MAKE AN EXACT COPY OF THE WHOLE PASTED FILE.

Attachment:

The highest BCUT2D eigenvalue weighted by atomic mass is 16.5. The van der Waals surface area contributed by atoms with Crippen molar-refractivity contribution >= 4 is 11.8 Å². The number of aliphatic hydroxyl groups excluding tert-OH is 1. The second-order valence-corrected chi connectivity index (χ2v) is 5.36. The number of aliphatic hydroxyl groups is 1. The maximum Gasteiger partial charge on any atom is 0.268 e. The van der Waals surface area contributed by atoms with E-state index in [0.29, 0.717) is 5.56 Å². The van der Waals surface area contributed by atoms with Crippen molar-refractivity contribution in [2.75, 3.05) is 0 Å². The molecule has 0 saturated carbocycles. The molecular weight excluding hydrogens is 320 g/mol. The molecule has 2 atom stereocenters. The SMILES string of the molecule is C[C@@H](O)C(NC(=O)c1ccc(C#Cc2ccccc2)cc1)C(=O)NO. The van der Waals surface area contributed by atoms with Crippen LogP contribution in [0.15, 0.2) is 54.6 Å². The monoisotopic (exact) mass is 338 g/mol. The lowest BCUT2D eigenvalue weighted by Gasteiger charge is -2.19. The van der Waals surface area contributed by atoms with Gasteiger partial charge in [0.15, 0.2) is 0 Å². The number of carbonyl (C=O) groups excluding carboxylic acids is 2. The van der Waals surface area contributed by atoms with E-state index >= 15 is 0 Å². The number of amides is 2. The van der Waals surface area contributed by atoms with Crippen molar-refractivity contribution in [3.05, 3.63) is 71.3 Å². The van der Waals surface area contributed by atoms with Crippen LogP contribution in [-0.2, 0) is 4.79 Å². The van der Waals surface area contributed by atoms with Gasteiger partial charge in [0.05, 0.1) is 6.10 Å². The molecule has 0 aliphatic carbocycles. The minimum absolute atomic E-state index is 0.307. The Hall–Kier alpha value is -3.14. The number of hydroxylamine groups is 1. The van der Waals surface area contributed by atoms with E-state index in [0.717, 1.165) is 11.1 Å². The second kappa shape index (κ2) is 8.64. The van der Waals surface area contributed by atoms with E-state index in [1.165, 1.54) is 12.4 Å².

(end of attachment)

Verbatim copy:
The highest BCUT2D eigenvalue weighted by atomic mass is 16.5. The van der Waals surface area contributed by atoms with Crippen molar-refractivity contribution >= 4 is 11.8 Å². The number of aliphatic hydroxyl groups excluding tert-OH is 1. The second-order valence-corrected chi connectivity index (χ2v) is 5.36. The number of aliphatic hydroxyl groups is 1. The maximum Gasteiger partial charge on any atom is 0.268 e. The van der Waals surface area contributed by atoms with E-state index in [0.29, 0.717) is 5.56 Å². The van der Waals surface area contributed by atoms with Crippen molar-refractivity contribution in [2.75, 3.05) is 0 Å². The molecule has 0 saturated carbocycles. The molecular weight excluding hydrogens is 320 g/mol. The molecule has 2 atom stereocenters. The SMILES string of the molecule is C[C@@H](O)C(NC(=O)c1ccc(C#Cc2ccccc2)cc1)C(=O)NO. The van der Waals surface area contributed by atoms with Crippen LogP contribution in [0.15, 0.2) is 54.6 Å². The monoisotopic (exact) mass is 338 g/mol. The lowest BCUT2D eigenvalue weighted by Gasteiger charge is -2.19. The van der Waals surface area contributed by atoms with Gasteiger partial charge in [0.15, 0.2) is 0 Å². The number of carbonyl (C=O) groups excluding carboxylic acids is 2. The van der Waals surface area contributed by atoms with E-state index >= 15 is 0 Å². The number of amides is 2. The van der Waals surface area contributed by atoms with Crippen molar-refractivity contribution in [3.05, 3.63) is 71.3 Å². The van der Waals surface area contributed by atoms with Crippen LogP contribution in [-0.2, 0) is 4.79 Å². The van der Waals surface area contributed by atoms with Gasteiger partial charge in [0.05, 0.1) is 6.10 Å². The molecule has 0 aliphatic carbocycles. The minimum absolute atomic E-state index is 0.307. The Hall–Kier alpha value is -3.14. The number of hydroxylamine groups is 1. The van der Waals surface area contributed by atoms with E-state index in [0.717, 1.165) is 11.1 Å². The second kappa shape index (κ2) is 8.64. The van der Waals surface area contributed by atoms with E-state index in [1.165, 1.54) is 12.4 Å².